The Reason Bobby Flay Doesn't Cook With Extra Virgin Olive Oil

There is no denying that Bobby Flay possesses some serious culinary chops. Anyone who's witnessed him defeat worthy opponents on "Iron Chef" or "Beat Bobby Flay," has seen his epicurean prowess firsthand — and it's impressive. So, when Flay offers cooking advice, it's a good idea to listen. 

Over the years, Flay has offered us an array of helpful kitchen tips: When you season your food with salt and pepper, always do both sides; When operating a grill, try not to touch the food too much and let the flame do its job; Always use unsalted butter when cooking so you can control the amount of salt; A sprinkle of toasted panko bread crumbs is a great addition to pastas and salads. And the well-known burger aficionado also suggests adding chips to a hamburger for extra crunch.

The celebrity chef now has some sound advice when it comes to cooking oils and it might surprise you.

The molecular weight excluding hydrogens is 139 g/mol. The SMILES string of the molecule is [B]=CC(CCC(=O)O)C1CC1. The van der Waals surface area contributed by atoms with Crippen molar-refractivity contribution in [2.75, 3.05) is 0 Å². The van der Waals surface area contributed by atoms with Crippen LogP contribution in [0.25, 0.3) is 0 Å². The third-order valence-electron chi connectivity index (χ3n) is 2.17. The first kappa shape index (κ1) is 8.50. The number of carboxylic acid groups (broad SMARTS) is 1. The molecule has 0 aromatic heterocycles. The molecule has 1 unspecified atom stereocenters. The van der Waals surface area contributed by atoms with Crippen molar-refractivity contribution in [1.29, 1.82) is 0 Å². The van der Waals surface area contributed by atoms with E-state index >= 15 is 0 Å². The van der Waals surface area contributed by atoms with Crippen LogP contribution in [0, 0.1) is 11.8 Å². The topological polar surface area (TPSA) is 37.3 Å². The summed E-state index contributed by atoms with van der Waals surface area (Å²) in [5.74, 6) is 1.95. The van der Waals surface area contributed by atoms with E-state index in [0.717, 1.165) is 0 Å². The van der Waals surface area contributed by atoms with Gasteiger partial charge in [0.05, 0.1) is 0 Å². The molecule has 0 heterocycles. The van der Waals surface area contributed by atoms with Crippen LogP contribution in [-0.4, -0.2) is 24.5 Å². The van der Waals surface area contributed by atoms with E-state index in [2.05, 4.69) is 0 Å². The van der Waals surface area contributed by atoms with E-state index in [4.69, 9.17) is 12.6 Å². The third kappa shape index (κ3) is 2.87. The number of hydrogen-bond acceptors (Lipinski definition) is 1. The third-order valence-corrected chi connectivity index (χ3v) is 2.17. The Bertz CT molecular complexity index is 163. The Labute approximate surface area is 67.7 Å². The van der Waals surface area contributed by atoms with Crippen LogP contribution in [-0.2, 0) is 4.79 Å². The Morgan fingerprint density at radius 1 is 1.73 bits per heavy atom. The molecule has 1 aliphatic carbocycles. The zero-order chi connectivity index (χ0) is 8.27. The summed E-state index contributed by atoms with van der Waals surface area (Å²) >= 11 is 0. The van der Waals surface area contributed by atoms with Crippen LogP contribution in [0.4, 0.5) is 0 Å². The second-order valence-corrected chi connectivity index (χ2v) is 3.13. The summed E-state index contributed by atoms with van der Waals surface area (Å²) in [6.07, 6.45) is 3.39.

You may be using your olive oil completely wrong

Bobby Flay's go-to oil for cooking is not extra virgin olive oil (EVOO). In fact, he recommends using a lighter oil like canola oil or vegetable oil when using high heat as they possess a "higher smoke point." When an oil gets too hot it can taste overcooked, but smoke point is important for more than just avoiding a burnt taste. If an oil goes past this marker, it has been linked to the formation of carcinogens. This means that your otherwise healthy olive oil could potentially be harmful to your health. 

Flay also explains that olive oil is simply too thick, which can make your food a tad bit slick, and it gets very bitter very quickly. This bitterness will alter the way your favorite dishes taste, defeating the whole purpose of your EVOO.

He warns that adding heat spoils olive oil's "saucy thickness and pungent flavor." He recommends using your olive oil to finish off a dish, instead. Just keep in mind that not all dishes suit the flavor profile of olive oil, so it is important to use it accordingly.  

If you've always added a dash of olive oil to your frying pan — as many home cooks have done for years — it sounds like its time to reconsider your options. Keep that exquisite olive nectar for your low or no heat masterpieces and grab some canola when you need a good sizzle.